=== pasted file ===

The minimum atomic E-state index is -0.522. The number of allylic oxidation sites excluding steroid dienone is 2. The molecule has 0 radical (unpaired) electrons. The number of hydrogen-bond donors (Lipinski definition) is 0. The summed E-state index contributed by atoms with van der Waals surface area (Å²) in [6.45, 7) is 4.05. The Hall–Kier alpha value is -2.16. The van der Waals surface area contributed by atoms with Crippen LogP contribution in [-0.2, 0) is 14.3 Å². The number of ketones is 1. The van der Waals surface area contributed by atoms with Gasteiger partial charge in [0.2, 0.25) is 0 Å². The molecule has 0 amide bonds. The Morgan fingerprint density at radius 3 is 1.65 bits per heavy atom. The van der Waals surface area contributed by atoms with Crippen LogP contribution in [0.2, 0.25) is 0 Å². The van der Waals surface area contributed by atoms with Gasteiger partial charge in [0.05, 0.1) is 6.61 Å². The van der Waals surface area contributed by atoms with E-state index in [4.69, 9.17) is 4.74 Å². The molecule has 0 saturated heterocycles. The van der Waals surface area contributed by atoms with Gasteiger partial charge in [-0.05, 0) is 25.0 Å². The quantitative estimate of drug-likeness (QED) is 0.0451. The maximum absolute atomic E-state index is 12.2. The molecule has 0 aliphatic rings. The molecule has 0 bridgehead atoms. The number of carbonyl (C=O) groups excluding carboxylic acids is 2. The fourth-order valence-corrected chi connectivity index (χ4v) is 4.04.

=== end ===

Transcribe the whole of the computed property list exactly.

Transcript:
The minimum atomic E-state index is -0.522. The number of allylic oxidation sites excluding steroid dienone is 2. The molecule has 0 radical (unpaired) electrons. The number of hydrogen-bond donors (Lipinski definition) is 0. The summed E-state index contributed by atoms with van der Waals surface area (Å²) in [6.45, 7) is 4.05. The Hall–Kier alpha value is -2.16. The van der Waals surface area contributed by atoms with Crippen LogP contribution in [-0.2, 0) is 14.3 Å². The number of ketones is 1. The van der Waals surface area contributed by atoms with Gasteiger partial charge in [0.2, 0.25) is 0 Å². The molecule has 0 amide bonds. The Morgan fingerprint density at radius 3 is 1.65 bits per heavy atom. The van der Waals surface area contributed by atoms with Crippen LogP contribution in [0.2, 0.25) is 0 Å². The van der Waals surface area contributed by atoms with Gasteiger partial charge in [0.05, 0.1) is 6.61 Å². The van der Waals surface area contributed by atoms with E-state index in [4.69, 9.17) is 4.74 Å². The molecule has 0 saturated heterocycles. The van der Waals surface area contributed by atoms with Gasteiger partial charge in [-0.05, 0) is 25.0 Å². The quantitative estimate of drug-likeness (QED) is 0.0451. The maximum absolute atomic E-state index is 12.2. The molecule has 0 aliphatic rings. The molecule has 0 bridgehead atoms. The number of carbonyl (C=O) groups excluding carboxylic acids is 2. The fourth-order valence-corrected chi connectivity index (χ4v) is 4.04.